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I profile my application using oprofile on an ARM Cortex-A8 and I notice a lot of samples with image name "[vectors] (tgid:20712 range:0xffff0000-0xffff1000)"

oprofile reports that this is responsible for 17% of my process time so hopefully someone can explain what this is. I've searched extensively and can't find an explanation.

I was thinking perhaps something to do with exception handling?

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Does your application use threads? Most of the helper page is dedicated to threading. However, for a Cortex-A8 the helpers are not needed. There are direct ways to do them. Either your libraries or compile flags didn't explain what a good CPU you have. gettls() is thread local store and cmpxchg() is for lock-free on an ARMv5 (you have ARMv7). – artless noise Jul 31 '14 at 19:29
Yes the process is threaded, but more importantly I think it is frequently copying an object protected by a mutex. Presumably the cmpxchng() function is used in the implementation of pthread_mutex_lock. – Robert Smith Aug 1 '14 at 11:40
Eglibc 2.19 doesn't have this problem afaik. Older versions like Eglibc 2.15 do. Also, it seems to depend on the compiler options to the eglib. The pthread_mutex_lock will use different versions, depending on the compile flags. 2.19 will use the atomic builtins. – artless noise Aug 1 '14 at 16:25
Are your profile numbers similar for pthread_mutex_lock? Usually, the legacy cmpxchg() should be as fast as the newer one (ldrex/strex) in the case of one mutex. In the case of multiple mutexes, it may think there is contention, when there is none and restart the code. This should be small, except pathological cases. Ie, it is better to get rid of the pthread_mutex_lock, than attempt to get the optimized version for your CPU if possible. – artless noise Aug 1 '14 at 16:34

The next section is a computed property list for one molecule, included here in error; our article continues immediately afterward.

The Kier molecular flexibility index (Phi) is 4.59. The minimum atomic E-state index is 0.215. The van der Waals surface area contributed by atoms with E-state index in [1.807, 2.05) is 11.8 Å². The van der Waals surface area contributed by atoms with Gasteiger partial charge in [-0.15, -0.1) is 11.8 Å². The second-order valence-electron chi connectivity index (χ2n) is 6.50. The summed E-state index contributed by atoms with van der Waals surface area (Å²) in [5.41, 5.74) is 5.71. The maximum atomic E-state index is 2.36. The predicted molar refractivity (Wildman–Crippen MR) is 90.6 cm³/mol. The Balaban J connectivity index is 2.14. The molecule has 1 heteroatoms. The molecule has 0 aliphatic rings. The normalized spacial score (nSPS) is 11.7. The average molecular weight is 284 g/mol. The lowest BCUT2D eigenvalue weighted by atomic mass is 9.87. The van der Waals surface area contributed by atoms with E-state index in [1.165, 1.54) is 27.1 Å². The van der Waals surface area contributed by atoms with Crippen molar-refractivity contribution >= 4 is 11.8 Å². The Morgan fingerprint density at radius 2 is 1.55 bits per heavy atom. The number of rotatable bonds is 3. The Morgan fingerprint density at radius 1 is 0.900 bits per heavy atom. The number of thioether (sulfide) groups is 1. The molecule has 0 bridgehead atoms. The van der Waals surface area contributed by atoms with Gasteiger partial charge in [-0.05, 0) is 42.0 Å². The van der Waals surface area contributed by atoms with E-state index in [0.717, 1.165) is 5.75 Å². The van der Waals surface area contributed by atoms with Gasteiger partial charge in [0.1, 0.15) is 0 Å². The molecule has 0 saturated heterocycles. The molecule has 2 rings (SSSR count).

We're currently building with GCC 4.3.3 and glibc 2.8 with plans to move to GCC 4.6. The mutex was being used to protect a reference count. I changed it to use GCC builtin atomic functions and the performance is much improved, thanks for the help. – Robert Smith Aug 7 '14 at 8:30

1 Answer 1

up vote 2 down vote accepted

Linux uses the "high vectors" setting, which places the exception entry vectors at 0xffff0000 - thus all system calls, interrupts, faults, etc. will pass through this page.

However, since the vectors page must always be present, The ARM kernel makes use of the otherwise wasted space in the rest of the page to house some user-accessible helper functions for a few things that would be otherwise difficult to implement in a portable way. Your process (most likely lower-level libraries) may well be making use of these too - since typical usage is to just call their fixed addresses directly there probably aren't any symbols to resolve for them.

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Thanks, I think this clears it up for me. – Robert Smith Aug 1 '14 at 11:28
The oprofile output shows that the process makes a LOT of calls to pthread_mutex_lock and based on the link you gave it makes sense then that this would correlate with the [vectors] entries that I am seeing – Robert Smith Aug 1 '14 at 11:37

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